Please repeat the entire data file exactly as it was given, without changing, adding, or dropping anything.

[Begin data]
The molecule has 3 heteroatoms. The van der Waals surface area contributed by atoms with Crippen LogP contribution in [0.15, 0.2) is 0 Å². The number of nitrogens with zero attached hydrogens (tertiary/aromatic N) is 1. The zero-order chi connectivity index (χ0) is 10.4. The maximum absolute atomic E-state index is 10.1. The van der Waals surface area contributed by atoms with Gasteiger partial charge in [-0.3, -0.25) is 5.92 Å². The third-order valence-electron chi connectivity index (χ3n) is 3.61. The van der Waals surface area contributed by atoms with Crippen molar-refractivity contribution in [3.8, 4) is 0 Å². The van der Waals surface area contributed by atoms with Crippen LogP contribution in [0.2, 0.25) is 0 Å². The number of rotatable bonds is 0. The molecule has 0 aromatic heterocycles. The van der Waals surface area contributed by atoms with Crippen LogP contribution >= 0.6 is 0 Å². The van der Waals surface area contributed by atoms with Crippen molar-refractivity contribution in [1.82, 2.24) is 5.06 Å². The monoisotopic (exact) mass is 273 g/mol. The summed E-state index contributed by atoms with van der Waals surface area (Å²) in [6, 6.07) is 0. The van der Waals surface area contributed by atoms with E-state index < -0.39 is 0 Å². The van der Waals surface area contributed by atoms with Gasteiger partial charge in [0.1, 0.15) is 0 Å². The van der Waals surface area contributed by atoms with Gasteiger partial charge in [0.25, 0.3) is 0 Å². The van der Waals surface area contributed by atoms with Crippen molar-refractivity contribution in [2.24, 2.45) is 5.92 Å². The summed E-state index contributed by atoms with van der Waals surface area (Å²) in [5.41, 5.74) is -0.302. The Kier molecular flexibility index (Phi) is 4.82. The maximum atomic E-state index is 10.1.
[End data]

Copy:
The molecule has 3 heteroatoms. The van der Waals surface area contributed by atoms with Crippen LogP contribution in [0.15, 0.2) is 0 Å². The number of nitrogens with zero attached hydrogens (tertiary/aromatic N) is 1. The zero-order chi connectivity index (χ0) is 10.4. The maximum absolute atomic E-state index is 10.1. The van der Waals surface area contributed by atoms with Gasteiger partial charge in [-0.3, -0.25) is 5.92 Å². The third-order valence-electron chi connectivity index (χ3n) is 3.61. The van der Waals surface area contributed by atoms with Crippen molar-refractivity contribution in [3.8, 4) is 0 Å². The van der Waals surface area contributed by atoms with Crippen LogP contribution in [0.2, 0.25) is 0 Å². The number of rotatable bonds is 0. The molecule has 0 aromatic heterocycles. The van der Waals surface area contributed by atoms with Crippen LogP contribution >= 0.6 is 0 Å². The van der Waals surface area contributed by atoms with Crippen molar-refractivity contribution in [1.82, 2.24) is 5.06 Å². The monoisotopic (exact) mass is 273 g/mol. The summed E-state index contributed by atoms with van der Waals surface area (Å²) in [6, 6.07) is 0. The van der Waals surface area contributed by atoms with E-state index < -0.39 is 0 Å². The van der Waals surface area contributed by atoms with Gasteiger partial charge in [0.1, 0.15) is 0 Å². The van der Waals surface area contributed by atoms with Gasteiger partial charge in [0.25, 0.3) is 0 Å². The van der Waals surface area contributed by atoms with Crippen molar-refractivity contribution in [2.24, 2.45) is 5.92 Å². The summed E-state index contributed by atoms with van der Waals surface area (Å²) in [5.41, 5.74) is -0.302. The Kier molecular flexibility index (Phi) is 4.82. The maximum atomic E-state index is 10.1.